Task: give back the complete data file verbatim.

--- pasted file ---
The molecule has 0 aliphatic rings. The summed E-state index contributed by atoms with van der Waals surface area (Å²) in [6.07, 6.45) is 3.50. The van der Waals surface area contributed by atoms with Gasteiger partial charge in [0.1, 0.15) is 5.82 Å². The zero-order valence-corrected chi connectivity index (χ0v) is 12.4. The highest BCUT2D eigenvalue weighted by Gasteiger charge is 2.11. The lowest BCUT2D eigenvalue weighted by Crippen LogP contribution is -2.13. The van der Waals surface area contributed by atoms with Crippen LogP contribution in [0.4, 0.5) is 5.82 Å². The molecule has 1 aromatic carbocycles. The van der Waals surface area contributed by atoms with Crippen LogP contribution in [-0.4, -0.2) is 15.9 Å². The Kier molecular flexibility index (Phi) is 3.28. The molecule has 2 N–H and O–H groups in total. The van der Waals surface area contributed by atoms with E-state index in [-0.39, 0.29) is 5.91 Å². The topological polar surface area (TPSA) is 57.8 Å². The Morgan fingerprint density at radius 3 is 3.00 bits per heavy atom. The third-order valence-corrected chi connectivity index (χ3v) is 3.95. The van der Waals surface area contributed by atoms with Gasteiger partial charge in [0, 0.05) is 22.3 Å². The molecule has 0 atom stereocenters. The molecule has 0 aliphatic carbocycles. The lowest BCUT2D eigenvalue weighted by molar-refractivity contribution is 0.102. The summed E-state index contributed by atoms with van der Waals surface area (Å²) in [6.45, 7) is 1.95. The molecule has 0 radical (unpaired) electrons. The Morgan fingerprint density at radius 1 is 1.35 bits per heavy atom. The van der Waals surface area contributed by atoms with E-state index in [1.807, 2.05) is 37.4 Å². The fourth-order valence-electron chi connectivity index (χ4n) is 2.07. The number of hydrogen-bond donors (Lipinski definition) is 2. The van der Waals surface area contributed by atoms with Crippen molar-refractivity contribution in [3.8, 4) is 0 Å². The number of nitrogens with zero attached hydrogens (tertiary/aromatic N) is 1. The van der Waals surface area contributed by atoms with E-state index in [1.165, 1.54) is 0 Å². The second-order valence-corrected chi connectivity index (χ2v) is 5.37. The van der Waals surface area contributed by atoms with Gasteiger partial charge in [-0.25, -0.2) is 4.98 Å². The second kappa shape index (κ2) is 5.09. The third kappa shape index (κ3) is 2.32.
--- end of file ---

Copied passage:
The molecule has 0 aliphatic rings. The summed E-state index contributed by atoms with van der Waals surface area (Å²) in [6.07, 6.45) is 3.50. The van der Waals surface area contributed by atoms with Gasteiger partial charge in [0.1, 0.15) is 5.82 Å². The zero-order valence-corrected chi connectivity index (χ0v) is 12.4. The highest BCUT2D eigenvalue weighted by Gasteiger charge is 2.11. The lowest BCUT2D eigenvalue weighted by Crippen LogP contribution is -2.13. The van der Waals surface area contributed by atoms with Crippen LogP contribution in [0.4, 0.5) is 5.82 Å². The molecule has 1 aromatic carbocycles. The van der Waals surface area contributed by atoms with Crippen LogP contribution in [-0.4, -0.2) is 15.9 Å². The Kier molecular flexibility index (Phi) is 3.28. The molecule has 2 N–H and O–H groups in total. The van der Waals surface area contributed by atoms with E-state index in [-0.39, 0.29) is 5.91 Å². The topological polar surface area (TPSA) is 57.8 Å². The Morgan fingerprint density at radius 3 is 3.00 bits per heavy atom. The third-order valence-corrected chi connectivity index (χ3v) is 3.95. The van der Waals surface area contributed by atoms with Gasteiger partial charge in [0, 0.05) is 22.3 Å². The molecule has 0 atom stereocenters. The molecule has 0 aliphatic carbocycles. The lowest BCUT2D eigenvalue weighted by molar-refractivity contribution is 0.102. The summed E-state index contributed by atoms with van der Waals surface area (Å²) in [6.45, 7) is 1.95. The molecule has 0 radical (unpaired) electrons. The Morgan fingerprint density at radius 1 is 1.35 bits per heavy atom. The van der Waals surface area contributed by atoms with E-state index in [1.807, 2.05) is 37.4 Å². The fourth-order valence-electron chi connectivity index (χ4n) is 2.07. The number of hydrogen-bond donors (Lipinski definition) is 2. The van der Waals surface area contributed by atoms with Crippen molar-refractivity contribution in [3.8, 4) is 0 Å². The number of nitrogens with zero attached hydrogens (tertiary/aromatic N) is 1. The van der Waals surface area contributed by atoms with E-state index in [1.165, 1.54) is 0 Å². The second-order valence-corrected chi connectivity index (χ2v) is 5.37. The van der Waals surface area contributed by atoms with Gasteiger partial charge in [-0.25, -0.2) is 4.98 Å². The second kappa shape index (κ2) is 5.09. The third kappa shape index (κ3) is 2.32.